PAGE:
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Myself when Young Confessions

Myself when Young
Confessions
Category:
Title: Myself when Young Confessions
Release Date: 2019-03-06
Type book: Text
Copyright Status: Public domain in the USA.
Date added: 27 March 2019
Count views: 113
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MYSELF WHEN YOUNG

BY THE SAME AUTHOR

Fiction
THE LOOM OF YOUTH
PLEASURE
THE LONELY UNICORN
Studies
THE PRISONERS OF MAINZ
PUBLIC SCHOOL LIFE

{3} 

MYSELF
WHEN YOUNG

CONFESSIONS

BY
ALEC WAUGH

LONDON
GRANT RICHARDS LTD.
ST MARTIN’S STREET
1923
{4}
Printed in Great Britain by
Neill & Co., Ltd., Edinburgh.
{5}

FOR

MY MOTHER

TO WHOM I FIRST SPOKE OF IT
WITH MY LOVE

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I

IF the majority of one’s friends live in Kensington and Bloomsbury, andif one is fond of going out to parties in the evening, then one shouldlive somewhere midway between these two extremities of charm andculture. With the acceptance of each fresh invitation, I am ledincreasingly to appreciate that there is no stronger deterrent to one’senjoyment of an evening than the knowledge that one has at the end of itto get to Golders Green. However agreeable the company, however profusethe hospitality, there must always come that moment when one is forcedto weigh the expense of a taxi against the degree of entertainmentlikely to be derived from a refusal to be disturbed by the sirens of thelast tube.

It is twenty-five minutes past twelve; in thirteen minutes the shuttersof Warren Street Station will be down. You rise from your cushionedcomfort. You inform your hostess that it is very late, that you are verybusy just now, that you have to be up early in the morning, that youreally feel that the time has come. But you rarely complete yourexplanations. “Oh, but no, really; must you?” she says. “Surely you canstay a little longer. I’m expecting ‘so-and-so’ and ‘so-and-so’ anymoment now. They promised{8} faithfully they would come. They’ll befrightfully disappointed if they find you have gone.” Your vanity arraysitself before your prudence. You remind yourself that a taxi will onlycost ten shillings; you consider with what speed, with the writing ofhow few extra words you will be able to earn that sum next morning; youremember a copy-book platitude about a ship and a small amount of tar;you vacillate; and whichever way you decide, eventually you will come toregret your choice. If you stay it is more than likely that the ownersof the distinguished names that were dangled as a bait in front of youwill never come at all; or, if they do, they will arrive exhausted fromsome previous entertainment, and will sit silent and unapproachable in acorner. There is a strong probability that the last syphon will bediscovered to be finished. Certainly by half-past one you will be in nohumour to exchange with the taxi-driver those formalities of reluctanceand solicitation that are forced on everyone who lives north of theMarlborough Road.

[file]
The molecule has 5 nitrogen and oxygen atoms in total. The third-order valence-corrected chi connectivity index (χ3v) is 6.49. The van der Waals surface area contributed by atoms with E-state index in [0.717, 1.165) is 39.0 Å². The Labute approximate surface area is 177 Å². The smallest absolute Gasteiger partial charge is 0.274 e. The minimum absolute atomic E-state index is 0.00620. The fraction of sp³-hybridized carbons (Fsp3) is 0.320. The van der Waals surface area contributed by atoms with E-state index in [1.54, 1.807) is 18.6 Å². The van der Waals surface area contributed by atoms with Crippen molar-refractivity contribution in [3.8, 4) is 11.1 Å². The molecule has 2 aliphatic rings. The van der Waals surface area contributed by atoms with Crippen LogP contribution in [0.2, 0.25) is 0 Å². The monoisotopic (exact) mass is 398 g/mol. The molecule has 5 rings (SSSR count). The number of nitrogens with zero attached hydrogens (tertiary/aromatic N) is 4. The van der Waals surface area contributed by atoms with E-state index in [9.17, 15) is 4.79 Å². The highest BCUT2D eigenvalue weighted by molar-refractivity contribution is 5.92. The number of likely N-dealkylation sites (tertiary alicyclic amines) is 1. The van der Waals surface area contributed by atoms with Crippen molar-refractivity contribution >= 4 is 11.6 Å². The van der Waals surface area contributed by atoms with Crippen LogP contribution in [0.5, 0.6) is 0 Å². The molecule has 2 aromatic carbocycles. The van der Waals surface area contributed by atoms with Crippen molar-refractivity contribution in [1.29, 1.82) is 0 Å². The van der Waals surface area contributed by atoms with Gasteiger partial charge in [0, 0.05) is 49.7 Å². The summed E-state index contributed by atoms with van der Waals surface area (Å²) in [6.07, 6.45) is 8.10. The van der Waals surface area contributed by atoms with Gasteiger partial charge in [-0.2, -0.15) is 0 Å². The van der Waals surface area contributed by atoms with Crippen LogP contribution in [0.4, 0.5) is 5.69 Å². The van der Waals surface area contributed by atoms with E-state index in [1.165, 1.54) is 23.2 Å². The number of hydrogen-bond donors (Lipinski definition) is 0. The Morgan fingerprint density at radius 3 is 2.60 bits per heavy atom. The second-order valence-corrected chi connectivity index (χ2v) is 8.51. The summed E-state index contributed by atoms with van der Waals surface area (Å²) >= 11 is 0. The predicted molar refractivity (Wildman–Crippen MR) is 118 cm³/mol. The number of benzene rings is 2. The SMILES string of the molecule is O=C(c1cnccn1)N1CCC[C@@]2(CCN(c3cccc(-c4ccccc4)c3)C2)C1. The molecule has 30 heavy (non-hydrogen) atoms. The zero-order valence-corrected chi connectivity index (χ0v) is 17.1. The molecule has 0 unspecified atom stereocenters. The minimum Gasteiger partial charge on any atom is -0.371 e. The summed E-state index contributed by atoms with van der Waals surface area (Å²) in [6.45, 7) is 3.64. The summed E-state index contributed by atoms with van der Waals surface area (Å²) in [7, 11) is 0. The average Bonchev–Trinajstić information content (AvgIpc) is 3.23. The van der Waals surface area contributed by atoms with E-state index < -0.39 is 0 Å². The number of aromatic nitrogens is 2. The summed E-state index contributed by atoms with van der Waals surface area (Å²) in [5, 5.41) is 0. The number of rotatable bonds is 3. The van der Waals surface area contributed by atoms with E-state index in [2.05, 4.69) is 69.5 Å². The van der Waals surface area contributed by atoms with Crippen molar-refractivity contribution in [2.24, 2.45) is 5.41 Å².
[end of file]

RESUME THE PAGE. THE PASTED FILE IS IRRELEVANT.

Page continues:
Wearily will you say to him “145 North End Road.” “Fulham?” will be hisanswer. “Golders Green,” will you snap back at him. “Oh, sir!” and hewill tell you how late it is, how cold he is, and that he has got to getback to Balham or Brixton or Upper Clapton. One day I think I shall say“Fulham” for the mere pleasure of learning that taximeter cabriolets canbe parked at Barnet or Finchley or St Albans. In the end, as always, youassure him that you will make it worth his while; and as you sink backinto the ill-sprung, ill-cushioned seat you wonder what folly haspersuaded{9} you to stay that extra hour; you reflect on thedisinclination with which you will settle down to work next morning; youponder the slump of the literary market and the extreme difficulty ofmaking it yield sustenance; you ask yourself by what right you chose tospend ten shillings on a journey that you could have made for fourpence;thus you remind yourself did the hero of your last story set in motionthat process of reckless degeneration the details of which you somasterfully exposed.

Nor, though you will be the richer by nine and eightpence, will you beany less the victim of self-criticism, should you catch the 12.38 fromWarren Street. As you pull wearily up the North End Road, you will beassailed by all those arguments that, had you stayed, you would in thetaxi have exposed to high derision.

And it was in such a mood, after such a decision, on a wet, breathlessJanuary evening that I walked homewards past the few melancholy treesthat were once part of the proud avenue down which Dick Turpin canteredplunderwards. Why, I asked myself, had I yielded to those instincts ofeconomy that are the only heritage with which my Scots ancestry hasthought prudent to endow me; why, for the sake of a few pennies had Ideserted the party at the very moment when it was about to becomegenuinely amusing. Parties are like bonfires: they smoulder wretchedlyfor a couple of hours; they emit columns of malodorous, unsightly smoke;then suddenly, gloriously, unexpectedly, they burst into a splendour ofleaping flame. Such a transformation had been, I now felt,{10} about toenshrine that party for all time in the memory of those present at thevery moment when I had decided to desert it. Harold Scott had justarrived from the Everyman Theatre. And than Harold Scott there are fewpersons who can be, when he so desires, more cheering and moreexhilarating. He had regaled himself, not inappropriately, as he hadbeen that evening impersonating Feste, with a stoup of wine, had beenled to the piano, and had struck the first chords of “Another Little Jobfor the Tombstone Maker.” It was a song of which the fame and therefrain had often reached me, the words never: and why, I asked myself,had I allowed to pass so agreeable an opportunity of making theiracquaintance. In a mood, therefore, of uncomfortable self-depreciation,cautiously, so that the dog might not bark and awake the household, Iopened the front door, to find on the hat cupboard below the window aletter addressed to me in a bright green envelope.